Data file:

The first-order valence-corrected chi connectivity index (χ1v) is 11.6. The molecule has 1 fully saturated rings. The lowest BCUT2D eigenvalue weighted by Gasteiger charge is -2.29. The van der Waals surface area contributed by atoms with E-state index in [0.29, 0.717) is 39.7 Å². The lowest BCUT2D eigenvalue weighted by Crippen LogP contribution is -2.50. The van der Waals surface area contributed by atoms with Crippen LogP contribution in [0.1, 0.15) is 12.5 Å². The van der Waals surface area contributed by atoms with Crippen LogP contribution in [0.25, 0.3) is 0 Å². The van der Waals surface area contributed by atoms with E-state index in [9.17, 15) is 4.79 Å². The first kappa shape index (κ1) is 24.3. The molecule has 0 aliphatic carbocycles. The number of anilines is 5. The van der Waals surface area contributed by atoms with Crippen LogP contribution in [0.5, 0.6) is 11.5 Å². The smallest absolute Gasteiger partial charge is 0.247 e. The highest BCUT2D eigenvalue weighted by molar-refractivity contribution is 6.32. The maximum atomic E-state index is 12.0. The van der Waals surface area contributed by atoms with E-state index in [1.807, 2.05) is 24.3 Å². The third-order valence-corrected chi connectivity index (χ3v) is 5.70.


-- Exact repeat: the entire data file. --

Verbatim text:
The first-order valence-corrected chi connectivity index (χ1v) is 11.6. The molecule has 1 fully saturated rings. The lowest BCUT2D eigenvalue weighted by Gasteiger charge is -2.29. The van der Waals surface area contributed by atoms with E-state index in [0.29, 0.717) is 39.7 Å². The lowest BCUT2D eigenvalue weighted by Crippen LogP contribution is -2.50. The van der Waals surface area contributed by atoms with Crippen LogP contribution in [0.1, 0.15) is 12.5 Å². The van der Waals surface area contributed by atoms with Crippen LogP contribution in [0.25, 0.3) is 0 Å². The van der Waals surface area contributed by atoms with E-state index in [9.17, 15) is 4.79 Å². The first kappa shape index (κ1) is 24.3. The molecule has 0 aliphatic carbocycles. The number of anilines is 5. The van der Waals surface area contributed by atoms with Crippen LogP contribution in [0.5, 0.6) is 11.5 Å². The smallest absolute Gasteiger partial charge is 0.247 e. The highest BCUT2D eigenvalue weighted by molar-refractivity contribution is 6.32. The maximum atomic E-state index is 12.0. The van der Waals surface area contributed by atoms with E-state index in [1.807, 2.05) is 24.3 Å². The third-order valence-corrected chi connectivity index (χ3v) is 5.70.